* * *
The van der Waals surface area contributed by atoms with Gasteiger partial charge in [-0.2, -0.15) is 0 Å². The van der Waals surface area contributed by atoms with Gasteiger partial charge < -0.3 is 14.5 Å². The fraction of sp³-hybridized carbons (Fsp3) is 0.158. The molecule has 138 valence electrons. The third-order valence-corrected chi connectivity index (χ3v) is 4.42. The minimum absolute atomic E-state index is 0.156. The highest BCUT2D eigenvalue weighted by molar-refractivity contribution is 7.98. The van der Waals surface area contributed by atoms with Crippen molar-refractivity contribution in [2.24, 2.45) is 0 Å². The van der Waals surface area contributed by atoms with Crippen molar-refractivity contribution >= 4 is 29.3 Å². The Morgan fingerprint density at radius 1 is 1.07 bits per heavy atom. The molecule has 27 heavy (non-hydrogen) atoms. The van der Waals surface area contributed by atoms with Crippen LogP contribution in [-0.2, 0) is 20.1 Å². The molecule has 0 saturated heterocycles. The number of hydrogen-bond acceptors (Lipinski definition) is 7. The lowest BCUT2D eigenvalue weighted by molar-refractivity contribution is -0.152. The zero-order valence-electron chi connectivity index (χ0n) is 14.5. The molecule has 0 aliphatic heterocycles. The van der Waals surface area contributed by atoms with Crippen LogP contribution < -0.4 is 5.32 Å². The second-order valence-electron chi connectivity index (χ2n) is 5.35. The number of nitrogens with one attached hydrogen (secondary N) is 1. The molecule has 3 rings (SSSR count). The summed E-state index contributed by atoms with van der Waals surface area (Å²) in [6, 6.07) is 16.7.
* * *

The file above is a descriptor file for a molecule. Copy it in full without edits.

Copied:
The van der Waals surface area contributed by atoms with Gasteiger partial charge in [-0.2, -0.15) is 0 Å². The van der Waals surface area contributed by atoms with Gasteiger partial charge < -0.3 is 14.5 Å². The fraction of sp³-hybridized carbons (Fsp3) is 0.158. The molecule has 138 valence electrons. The third-order valence-corrected chi connectivity index (χ3v) is 4.42. The minimum absolute atomic E-state index is 0.156. The highest BCUT2D eigenvalue weighted by molar-refractivity contribution is 7.98. The van der Waals surface area contributed by atoms with Crippen molar-refractivity contribution in [2.24, 2.45) is 0 Å². The van der Waals surface area contributed by atoms with Crippen molar-refractivity contribution >= 4 is 29.3 Å². The Morgan fingerprint density at radius 1 is 1.07 bits per heavy atom. The molecule has 27 heavy (non-hydrogen) atoms. The van der Waals surface area contributed by atoms with Crippen LogP contribution in [-0.2, 0) is 20.1 Å². The molecule has 0 saturated heterocycles. The number of hydrogen-bond acceptors (Lipinski definition) is 7. The lowest BCUT2D eigenvalue weighted by molar-refractivity contribution is -0.152. The zero-order valence-electron chi connectivity index (χ0n) is 14.5. The molecule has 0 aliphatic heterocycles. The van der Waals surface area contributed by atoms with Crippen LogP contribution < -0.4 is 5.32 Å². The second-order valence-electron chi connectivity index (χ2n) is 5.35. The number of nitrogens with one attached hydrogen (secondary N) is 1. The molecule has 3 rings (SSSR count). The summed E-state index contributed by atoms with van der Waals surface area (Å²) in [6, 6.07) is 16.7.